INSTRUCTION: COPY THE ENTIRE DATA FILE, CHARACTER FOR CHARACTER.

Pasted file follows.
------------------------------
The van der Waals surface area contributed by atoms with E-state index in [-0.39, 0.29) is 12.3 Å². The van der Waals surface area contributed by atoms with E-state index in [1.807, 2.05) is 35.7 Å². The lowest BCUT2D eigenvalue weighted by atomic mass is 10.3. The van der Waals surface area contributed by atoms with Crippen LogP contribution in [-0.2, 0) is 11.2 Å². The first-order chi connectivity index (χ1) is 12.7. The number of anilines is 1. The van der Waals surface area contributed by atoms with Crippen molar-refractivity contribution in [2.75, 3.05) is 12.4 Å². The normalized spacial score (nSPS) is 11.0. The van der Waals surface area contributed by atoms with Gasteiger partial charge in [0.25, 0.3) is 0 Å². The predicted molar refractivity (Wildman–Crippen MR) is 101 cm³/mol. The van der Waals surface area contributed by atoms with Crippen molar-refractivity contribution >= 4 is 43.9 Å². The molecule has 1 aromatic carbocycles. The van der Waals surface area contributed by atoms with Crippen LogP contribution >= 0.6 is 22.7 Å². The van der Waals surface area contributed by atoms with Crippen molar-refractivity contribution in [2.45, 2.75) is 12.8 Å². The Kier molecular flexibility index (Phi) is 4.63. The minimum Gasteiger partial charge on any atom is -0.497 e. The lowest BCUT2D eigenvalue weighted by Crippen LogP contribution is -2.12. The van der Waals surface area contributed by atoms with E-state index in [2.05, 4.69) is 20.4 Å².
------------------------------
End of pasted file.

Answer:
The van der Waals surface area contributed by atoms with E-state index in [-0.39, 0.29) is 12.3 Å². The van der Waals surface area contributed by atoms with E-state index in [1.807, 2.05) is 35.7 Å². The lowest BCUT2D eigenvalue weighted by atomic mass is 10.3. The van der Waals surface area contributed by atoms with Crippen LogP contribution in [-0.2, 0) is 11.2 Å². The first-order chi connectivity index (χ1) is 12.7. The number of anilines is 1. The van der Waals surface area contributed by atoms with Crippen molar-refractivity contribution in [2.75, 3.05) is 12.4 Å². The normalized spacial score (nSPS) is 11.0. The van der Waals surface area contributed by atoms with Gasteiger partial charge in [0.25, 0.3) is 0 Å². The predicted molar refractivity (Wildman–Crippen MR) is 101 cm³/mol. The van der Waals surface area contributed by atoms with Crippen molar-refractivity contribution >= 4 is 43.9 Å². The molecule has 1 aromatic carbocycles. The van der Waals surface area contributed by atoms with Crippen LogP contribution >= 0.6 is 22.7 Å². The van der Waals surface area contributed by atoms with Crippen molar-refractivity contribution in [2.45, 2.75) is 12.8 Å². The Kier molecular flexibility index (Phi) is 4.63. The minimum Gasteiger partial charge on any atom is -0.497 e. The lowest BCUT2D eigenvalue weighted by Crippen LogP contribution is -2.12. The van der Waals surface area contributed by atoms with E-state index in [2.05, 4.69) is 20.4 Å².